My two boys (10 & 12) insist that I learn to unicycle just like they can…so I am now that “scary” journey
I’ve been looking at various unicycles. I guess I should first mention that I’m 5’ 8", 210 pounds. I’ve run across some good reviews on the Torker LX pro and the Nimbus II. Although in my research I’ve not found an “weight limits” on unicycles which I assume is something to consider. Will these handle my weight?
Also, what of my two choices…any other recommendations.
Next, I’ve read some articles saying that 20" is the best to learn on, yet others swear that 24" wheel was easier. And what about crank size…is 125mm going to be fine?
Lastly, is learning on a wider tire going to be easier. Someone said that Munis or Trial unis would be better than something with a narrow tire.
Thanks in advance for assistance with this. My boys and I appreciate it.
Both of those unicycles will be fine for you. Weight only matters when you start doing big tricks or jumping off things.
Wheel size for learning:
In a survey that was done on here once, 20" got a slight edge. So that means if you happen to have both, you might learn a little faster on it. But if you’re buying a unicycle, get the wheel size you think you’ll want to have later. 24" is great for all around riding, cruising the neighborhood and also doing some tricks.
I think it’s not much of a factor when learning, depending on your riding surface. What you want is not to have a knobby, which sometimes don’t track straight on pavement, and to have the right amount of tire pressure. That’s not a number, as it’s a factor based on weight, tire size and riding surface. Generally you want a lot of air for pavement, but back it off some for beginning riding, so it doesn’t twist to the sides too easily.
My “other” recommendation would be a Club 24 from unicycle.com. I’m 6’1, 220, and after seven months of learning it has held up quite well.
I’ve only had the 24, but at this point wouldn’t want a 20 because my goal is distance and muni. I might learn tricks later. My next uni will be a 29 or 36. Learning to ride a unicycle is more about you and less about your equipment. Learn on the one that gets you closer to your goals.
I’m just beginning too; I’ve got about 15 hrs into it and can make a turn or two and ride ~150 ft now.
I started on an old, cheap 24 incher I found at the dump and fixed up, and only recently got a 20 inch koxx-1 from Meijer.com - at less than 200.00 delivered a great deal, if you can deal with potential quality issues - I had to machine parts to make it work right.
Going from the 24 incher to the 20 set me back 3-4 hours of practice, which was quite frustrating. There are multiple factors that could have caused this - the shorter cranks were harder for me to control, the sticky tire harder to turn, and the whole uni just didn’t seem to have the inertia of the bigger one. The only conclusion I can come to is that I should have stuck to one uni until I became proficient on it before changing.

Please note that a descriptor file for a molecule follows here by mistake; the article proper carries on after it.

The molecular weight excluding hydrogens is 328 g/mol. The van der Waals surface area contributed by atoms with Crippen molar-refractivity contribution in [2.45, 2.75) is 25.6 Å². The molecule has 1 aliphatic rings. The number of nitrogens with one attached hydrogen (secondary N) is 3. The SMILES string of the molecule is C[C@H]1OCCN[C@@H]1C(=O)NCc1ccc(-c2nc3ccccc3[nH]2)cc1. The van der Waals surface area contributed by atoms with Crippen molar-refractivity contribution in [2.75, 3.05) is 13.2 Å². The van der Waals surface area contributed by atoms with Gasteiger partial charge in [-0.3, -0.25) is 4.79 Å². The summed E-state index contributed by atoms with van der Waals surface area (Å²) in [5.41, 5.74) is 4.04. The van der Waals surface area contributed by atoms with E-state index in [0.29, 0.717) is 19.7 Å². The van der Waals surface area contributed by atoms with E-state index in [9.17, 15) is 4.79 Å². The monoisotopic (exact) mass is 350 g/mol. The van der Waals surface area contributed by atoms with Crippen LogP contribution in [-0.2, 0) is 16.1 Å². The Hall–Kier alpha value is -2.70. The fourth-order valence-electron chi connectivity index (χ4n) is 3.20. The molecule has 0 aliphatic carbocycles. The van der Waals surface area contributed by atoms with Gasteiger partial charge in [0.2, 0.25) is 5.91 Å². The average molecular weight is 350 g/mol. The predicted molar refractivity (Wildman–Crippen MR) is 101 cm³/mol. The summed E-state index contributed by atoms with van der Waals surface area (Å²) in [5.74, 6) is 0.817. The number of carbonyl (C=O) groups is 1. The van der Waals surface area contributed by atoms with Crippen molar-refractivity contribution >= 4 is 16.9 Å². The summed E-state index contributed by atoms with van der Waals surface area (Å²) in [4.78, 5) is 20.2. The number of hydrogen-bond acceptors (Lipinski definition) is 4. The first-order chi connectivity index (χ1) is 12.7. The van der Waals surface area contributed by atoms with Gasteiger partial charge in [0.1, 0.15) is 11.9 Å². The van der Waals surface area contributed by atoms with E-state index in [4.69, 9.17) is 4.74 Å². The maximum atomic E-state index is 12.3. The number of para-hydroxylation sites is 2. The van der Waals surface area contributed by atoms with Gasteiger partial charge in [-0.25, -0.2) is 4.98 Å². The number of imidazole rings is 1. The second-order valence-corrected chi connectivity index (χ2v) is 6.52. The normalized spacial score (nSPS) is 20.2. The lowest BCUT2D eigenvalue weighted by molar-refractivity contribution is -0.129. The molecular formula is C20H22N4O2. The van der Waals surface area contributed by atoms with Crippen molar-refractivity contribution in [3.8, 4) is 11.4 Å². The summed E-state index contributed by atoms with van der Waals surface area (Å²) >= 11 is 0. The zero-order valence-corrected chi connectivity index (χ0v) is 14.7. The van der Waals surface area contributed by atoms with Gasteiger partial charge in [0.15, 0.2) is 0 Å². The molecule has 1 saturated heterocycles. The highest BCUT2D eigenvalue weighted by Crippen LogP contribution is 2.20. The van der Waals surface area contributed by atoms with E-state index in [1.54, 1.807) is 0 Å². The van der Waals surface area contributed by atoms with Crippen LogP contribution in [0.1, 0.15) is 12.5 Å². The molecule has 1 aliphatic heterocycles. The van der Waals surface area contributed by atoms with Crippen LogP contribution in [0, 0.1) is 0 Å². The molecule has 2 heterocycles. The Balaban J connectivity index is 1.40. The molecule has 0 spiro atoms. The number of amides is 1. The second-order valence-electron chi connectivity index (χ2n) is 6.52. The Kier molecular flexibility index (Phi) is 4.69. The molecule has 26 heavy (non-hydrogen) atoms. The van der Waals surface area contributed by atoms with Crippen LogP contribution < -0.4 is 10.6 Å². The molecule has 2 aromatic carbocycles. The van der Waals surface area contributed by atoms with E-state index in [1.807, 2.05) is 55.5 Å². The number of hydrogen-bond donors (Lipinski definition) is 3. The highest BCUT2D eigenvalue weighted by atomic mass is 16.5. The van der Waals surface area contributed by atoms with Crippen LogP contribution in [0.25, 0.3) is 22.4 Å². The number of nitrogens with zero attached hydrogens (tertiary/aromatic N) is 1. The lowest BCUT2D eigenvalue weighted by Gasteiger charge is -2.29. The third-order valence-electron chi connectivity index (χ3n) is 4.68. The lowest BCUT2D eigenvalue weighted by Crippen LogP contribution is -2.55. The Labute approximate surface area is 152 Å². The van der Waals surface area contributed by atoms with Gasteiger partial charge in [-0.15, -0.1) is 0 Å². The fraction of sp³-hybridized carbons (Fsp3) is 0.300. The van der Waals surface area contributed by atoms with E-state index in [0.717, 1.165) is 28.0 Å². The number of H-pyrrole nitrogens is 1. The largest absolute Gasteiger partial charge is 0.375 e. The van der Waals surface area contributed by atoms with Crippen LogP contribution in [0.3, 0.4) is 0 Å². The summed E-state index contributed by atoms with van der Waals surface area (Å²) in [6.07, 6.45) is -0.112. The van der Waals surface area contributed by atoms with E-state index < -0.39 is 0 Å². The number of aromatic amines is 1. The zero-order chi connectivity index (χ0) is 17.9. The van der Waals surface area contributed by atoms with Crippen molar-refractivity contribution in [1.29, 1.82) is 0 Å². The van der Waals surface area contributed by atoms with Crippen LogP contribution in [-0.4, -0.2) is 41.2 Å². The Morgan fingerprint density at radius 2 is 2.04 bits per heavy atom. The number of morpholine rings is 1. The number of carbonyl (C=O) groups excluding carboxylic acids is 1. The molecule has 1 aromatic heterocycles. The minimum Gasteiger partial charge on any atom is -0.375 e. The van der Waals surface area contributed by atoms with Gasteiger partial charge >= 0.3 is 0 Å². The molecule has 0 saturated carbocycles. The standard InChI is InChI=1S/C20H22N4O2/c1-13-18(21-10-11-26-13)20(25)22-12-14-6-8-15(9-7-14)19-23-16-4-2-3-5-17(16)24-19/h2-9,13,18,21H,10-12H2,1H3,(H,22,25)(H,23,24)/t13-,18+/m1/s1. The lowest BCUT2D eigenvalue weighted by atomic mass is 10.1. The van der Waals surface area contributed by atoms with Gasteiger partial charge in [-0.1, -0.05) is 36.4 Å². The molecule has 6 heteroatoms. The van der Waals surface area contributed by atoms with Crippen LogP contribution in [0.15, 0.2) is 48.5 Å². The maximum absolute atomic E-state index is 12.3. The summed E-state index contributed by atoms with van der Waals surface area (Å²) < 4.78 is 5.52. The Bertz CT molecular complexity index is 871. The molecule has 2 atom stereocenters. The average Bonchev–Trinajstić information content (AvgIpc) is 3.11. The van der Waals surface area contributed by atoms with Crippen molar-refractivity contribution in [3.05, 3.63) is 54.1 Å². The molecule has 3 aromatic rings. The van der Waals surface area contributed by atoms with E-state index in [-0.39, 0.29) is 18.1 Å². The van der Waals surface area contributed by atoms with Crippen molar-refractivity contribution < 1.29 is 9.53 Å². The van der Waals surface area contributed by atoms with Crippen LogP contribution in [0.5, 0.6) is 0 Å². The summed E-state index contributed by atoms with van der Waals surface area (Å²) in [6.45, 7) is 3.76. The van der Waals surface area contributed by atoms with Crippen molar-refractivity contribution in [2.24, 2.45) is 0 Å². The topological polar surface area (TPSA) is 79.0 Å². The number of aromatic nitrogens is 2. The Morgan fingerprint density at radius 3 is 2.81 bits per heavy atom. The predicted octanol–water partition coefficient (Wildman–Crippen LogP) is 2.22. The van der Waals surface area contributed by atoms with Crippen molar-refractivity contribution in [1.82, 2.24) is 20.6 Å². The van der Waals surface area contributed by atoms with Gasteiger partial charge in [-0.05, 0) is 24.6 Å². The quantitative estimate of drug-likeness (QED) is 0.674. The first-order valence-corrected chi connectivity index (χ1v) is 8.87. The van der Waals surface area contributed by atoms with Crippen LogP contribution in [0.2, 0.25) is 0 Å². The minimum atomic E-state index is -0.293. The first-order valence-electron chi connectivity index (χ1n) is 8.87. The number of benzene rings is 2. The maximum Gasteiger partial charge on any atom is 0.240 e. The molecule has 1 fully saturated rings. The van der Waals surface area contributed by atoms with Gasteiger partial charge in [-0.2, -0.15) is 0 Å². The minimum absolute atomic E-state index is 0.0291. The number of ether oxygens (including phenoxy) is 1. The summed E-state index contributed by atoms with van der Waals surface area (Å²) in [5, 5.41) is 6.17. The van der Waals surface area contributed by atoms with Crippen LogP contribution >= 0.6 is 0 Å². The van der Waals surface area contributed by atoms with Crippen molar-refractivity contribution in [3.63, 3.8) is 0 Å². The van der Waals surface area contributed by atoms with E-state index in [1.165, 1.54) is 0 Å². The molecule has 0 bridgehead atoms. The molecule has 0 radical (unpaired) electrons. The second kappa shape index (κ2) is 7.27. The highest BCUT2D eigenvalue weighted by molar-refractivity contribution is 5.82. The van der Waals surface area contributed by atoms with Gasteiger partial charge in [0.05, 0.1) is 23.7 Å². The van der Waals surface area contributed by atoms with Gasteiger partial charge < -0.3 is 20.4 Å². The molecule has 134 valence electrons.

As far as which I’d start with now? Easy: I’d pick the 20 incher, as it’s a shorter fall, and I’ve been falling a lot. Other things I’d do are buy cheap plastic pedals from Walmart knowing they were going to get ruined, and put a quick release on the seat post so you can mess around with height until you figure out what’s right.
The people who wished that they started with a higher quality unicycle did not start with a Nimbus, Club, or Torker LX, they started with cheep unicycles that were designed to sell, not to be ridden or last.
My vote goes with the club, As for the size? well that depends on what your long term goals are.
If you want to be able to break it out at gatherings and ride around your living room a 20 would be more suitable, If you are thinking of going for longer rides down walking paths etc a 24 would be more suitable.
Longer cranks are generally easier to learn with then shorter cranks. For a 20 I would go with something around 125mm and for a 24 I would go 150mm
I’m also a beginner and got a cheap 24" to start off with, btw I’m also 6’1 and 220lbs. The stuff I read said for my height it is the right choice.
Two things I learned: first, the quality of the uni does definitely improve your learning. Especially the seat, those cheap and nasty ones are very cruel. And also the tire, with your weight you want a bit more air to play with.
Second, I think you should go with the 20". When my 24" broke early on in the process I bought a decent 26" on the recommendation of: “go with what you will use it for” (muni). Now I am in a position where I love the 26" but find it extremely difficult to learn new stuff. I’m seriously considering buying a 20" just so I can learn stuff like idling etc. Apparently it’s easy to transfer the skill to a bigger uni once you’ve learned it. The 20" uni’s I’ve ridden are WAY easier to control.
In any event, it sounds like once the bug bites you just cannot help but “invest” in a plethora of single-wheeled wonders. Welcome to the sport and have lots of fun.
If I were you, I’d get the Club 24", because it’s cheap and pretty good quality. It has a decent seat, and it should hold up.